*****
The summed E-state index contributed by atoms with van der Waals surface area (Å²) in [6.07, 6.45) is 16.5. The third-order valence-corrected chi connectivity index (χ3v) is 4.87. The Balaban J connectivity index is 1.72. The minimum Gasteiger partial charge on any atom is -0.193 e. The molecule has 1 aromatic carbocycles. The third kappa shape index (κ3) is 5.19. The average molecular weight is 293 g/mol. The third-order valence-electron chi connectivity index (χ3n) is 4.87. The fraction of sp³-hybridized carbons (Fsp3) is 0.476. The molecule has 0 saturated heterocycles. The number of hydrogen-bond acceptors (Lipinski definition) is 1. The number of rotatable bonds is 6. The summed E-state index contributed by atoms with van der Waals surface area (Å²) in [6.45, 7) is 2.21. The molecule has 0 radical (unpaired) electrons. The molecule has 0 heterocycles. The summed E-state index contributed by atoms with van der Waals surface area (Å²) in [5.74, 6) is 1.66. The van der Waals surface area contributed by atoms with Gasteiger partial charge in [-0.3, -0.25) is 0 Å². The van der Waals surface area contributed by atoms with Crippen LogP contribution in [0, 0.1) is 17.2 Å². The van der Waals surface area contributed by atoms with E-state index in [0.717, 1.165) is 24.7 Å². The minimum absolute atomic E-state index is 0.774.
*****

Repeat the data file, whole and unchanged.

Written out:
The summed E-state index contributed by atoms with van der Waals surface area (Å²) in [6.07, 6.45) is 16.5. The third-order valence-corrected chi connectivity index (χ3v) is 4.87. The Balaban J connectivity index is 1.72. The minimum Gasteiger partial charge on any atom is -0.193 e. The molecule has 1 aromatic carbocycles. The third kappa shape index (κ3) is 5.19. The average molecular weight is 293 g/mol. The third-order valence-electron chi connectivity index (χ3n) is 4.87. The fraction of sp³-hybridized carbons (Fsp3) is 0.476. The molecule has 0 saturated heterocycles. The number of hydrogen-bond acceptors (Lipinski definition) is 1. The number of rotatable bonds is 6. The summed E-state index contributed by atoms with van der Waals surface area (Å²) in [6.45, 7) is 2.21. The molecule has 0 radical (unpaired) electrons. The molecule has 0 heterocycles. The summed E-state index contributed by atoms with van der Waals surface area (Å²) in [5.74, 6) is 1.66. The van der Waals surface area contributed by atoms with Gasteiger partial charge in [-0.3, -0.25) is 0 Å². The van der Waals surface area contributed by atoms with Crippen LogP contribution in [0, 0.1) is 17.2 Å². The van der Waals surface area contributed by atoms with E-state index in [0.717, 1.165) is 24.7 Å². The minimum absolute atomic E-state index is 0.774.